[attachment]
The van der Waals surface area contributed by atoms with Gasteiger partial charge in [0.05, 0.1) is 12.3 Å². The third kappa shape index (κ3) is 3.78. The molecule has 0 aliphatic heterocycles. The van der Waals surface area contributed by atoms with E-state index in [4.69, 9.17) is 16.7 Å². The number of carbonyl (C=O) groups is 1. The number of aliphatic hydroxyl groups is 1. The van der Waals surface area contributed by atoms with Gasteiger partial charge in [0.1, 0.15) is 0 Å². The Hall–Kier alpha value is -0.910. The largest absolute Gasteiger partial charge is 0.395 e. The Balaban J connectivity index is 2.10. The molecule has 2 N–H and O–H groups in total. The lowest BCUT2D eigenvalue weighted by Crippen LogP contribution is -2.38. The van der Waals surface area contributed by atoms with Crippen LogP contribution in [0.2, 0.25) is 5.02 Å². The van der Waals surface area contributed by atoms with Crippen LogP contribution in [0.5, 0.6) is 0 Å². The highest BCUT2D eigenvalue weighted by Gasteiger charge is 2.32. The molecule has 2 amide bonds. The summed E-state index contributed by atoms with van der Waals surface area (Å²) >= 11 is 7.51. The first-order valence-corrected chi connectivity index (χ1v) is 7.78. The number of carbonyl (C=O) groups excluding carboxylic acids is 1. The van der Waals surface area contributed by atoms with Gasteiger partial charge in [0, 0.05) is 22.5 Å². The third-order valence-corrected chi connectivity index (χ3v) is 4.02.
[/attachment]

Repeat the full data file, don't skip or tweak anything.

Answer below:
The van der Waals surface area contributed by atoms with Gasteiger partial charge in [0.05, 0.1) is 12.3 Å². The third kappa shape index (κ3) is 3.78. The molecule has 0 aliphatic heterocycles. The van der Waals surface area contributed by atoms with E-state index in [4.69, 9.17) is 16.7 Å². The number of carbonyl (C=O) groups is 1. The number of aliphatic hydroxyl groups is 1. The van der Waals surface area contributed by atoms with Gasteiger partial charge in [0.1, 0.15) is 0 Å². The Hall–Kier alpha value is -0.910. The largest absolute Gasteiger partial charge is 0.395 e. The Balaban J connectivity index is 2.10. The molecule has 2 N–H and O–H groups in total. The lowest BCUT2D eigenvalue weighted by Crippen LogP contribution is -2.38. The van der Waals surface area contributed by atoms with Crippen LogP contribution in [0.2, 0.25) is 5.02 Å². The van der Waals surface area contributed by atoms with Crippen LogP contribution in [0.5, 0.6) is 0 Å². The highest BCUT2D eigenvalue weighted by Gasteiger charge is 2.32. The molecule has 2 amide bonds. The summed E-state index contributed by atoms with van der Waals surface area (Å²) >= 11 is 7.51. The first-order valence-corrected chi connectivity index (χ1v) is 7.78. The number of carbonyl (C=O) groups excluding carboxylic acids is 1. The van der Waals surface area contributed by atoms with Gasteiger partial charge in [0, 0.05) is 22.5 Å². The third-order valence-corrected chi connectivity index (χ3v) is 4.02.